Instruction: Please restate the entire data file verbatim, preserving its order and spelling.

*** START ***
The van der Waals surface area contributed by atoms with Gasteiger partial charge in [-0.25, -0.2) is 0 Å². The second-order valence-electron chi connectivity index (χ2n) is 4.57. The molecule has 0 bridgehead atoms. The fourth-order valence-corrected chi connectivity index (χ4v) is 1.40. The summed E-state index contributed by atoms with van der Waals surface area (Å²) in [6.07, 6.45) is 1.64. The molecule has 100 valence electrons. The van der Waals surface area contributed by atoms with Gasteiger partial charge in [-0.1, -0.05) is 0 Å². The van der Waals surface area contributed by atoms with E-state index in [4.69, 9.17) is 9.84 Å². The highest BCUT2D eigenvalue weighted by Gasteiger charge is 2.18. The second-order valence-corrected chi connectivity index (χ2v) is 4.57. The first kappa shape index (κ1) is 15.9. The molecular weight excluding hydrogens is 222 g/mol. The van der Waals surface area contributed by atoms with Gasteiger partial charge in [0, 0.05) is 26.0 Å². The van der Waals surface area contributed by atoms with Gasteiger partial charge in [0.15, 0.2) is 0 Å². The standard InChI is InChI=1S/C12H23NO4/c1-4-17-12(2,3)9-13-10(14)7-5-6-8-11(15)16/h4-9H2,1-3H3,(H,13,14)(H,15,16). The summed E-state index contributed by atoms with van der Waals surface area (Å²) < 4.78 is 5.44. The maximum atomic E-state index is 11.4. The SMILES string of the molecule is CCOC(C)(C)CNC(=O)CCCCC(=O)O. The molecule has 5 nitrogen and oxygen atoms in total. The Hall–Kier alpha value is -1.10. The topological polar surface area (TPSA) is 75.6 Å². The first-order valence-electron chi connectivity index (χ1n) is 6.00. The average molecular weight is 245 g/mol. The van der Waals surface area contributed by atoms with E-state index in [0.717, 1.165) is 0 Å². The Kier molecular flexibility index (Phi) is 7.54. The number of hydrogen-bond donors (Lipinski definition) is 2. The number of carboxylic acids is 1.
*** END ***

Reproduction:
The van der Waals surface area contributed by atoms with Gasteiger partial charge in [-0.25, -0.2) is 0 Å². The second-order valence-electron chi connectivity index (χ2n) is 4.57. The molecule has 0 bridgehead atoms. The fourth-order valence-corrected chi connectivity index (χ4v) is 1.40. The summed E-state index contributed by atoms with van der Waals surface area (Å²) in [6.07, 6.45) is 1.64. The molecule has 100 valence electrons. The van der Waals surface area contributed by atoms with Gasteiger partial charge in [-0.1, -0.05) is 0 Å². The van der Waals surface area contributed by atoms with E-state index in [4.69, 9.17) is 9.84 Å². The highest BCUT2D eigenvalue weighted by Gasteiger charge is 2.18. The second-order valence-corrected chi connectivity index (χ2v) is 4.57. The first kappa shape index (κ1) is 15.9. The molecular weight excluding hydrogens is 222 g/mol. The van der Waals surface area contributed by atoms with Gasteiger partial charge in [0, 0.05) is 26.0 Å². The van der Waals surface area contributed by atoms with Gasteiger partial charge in [0.15, 0.2) is 0 Å². The standard InChI is InChI=1S/C12H23NO4/c1-4-17-12(2,3)9-13-10(14)7-5-6-8-11(15)16/h4-9H2,1-3H3,(H,13,14)(H,15,16). The summed E-state index contributed by atoms with van der Waals surface area (Å²) < 4.78 is 5.44. The maximum atomic E-state index is 11.4. The SMILES string of the molecule is CCOC(C)(C)CNC(=O)CCCCC(=O)O. The molecule has 5 nitrogen and oxygen atoms in total. The Hall–Kier alpha value is -1.10. The topological polar surface area (TPSA) is 75.6 Å². The first-order valence-electron chi connectivity index (χ1n) is 6.00. The average molecular weight is 245 g/mol. The van der Waals surface area contributed by atoms with E-state index in [0.717, 1.165) is 0 Å². The Kier molecular flexibility index (Phi) is 7.54. The number of hydrogen-bond donors (Lipinski definition) is 2. The number of carboxylic acids is 1.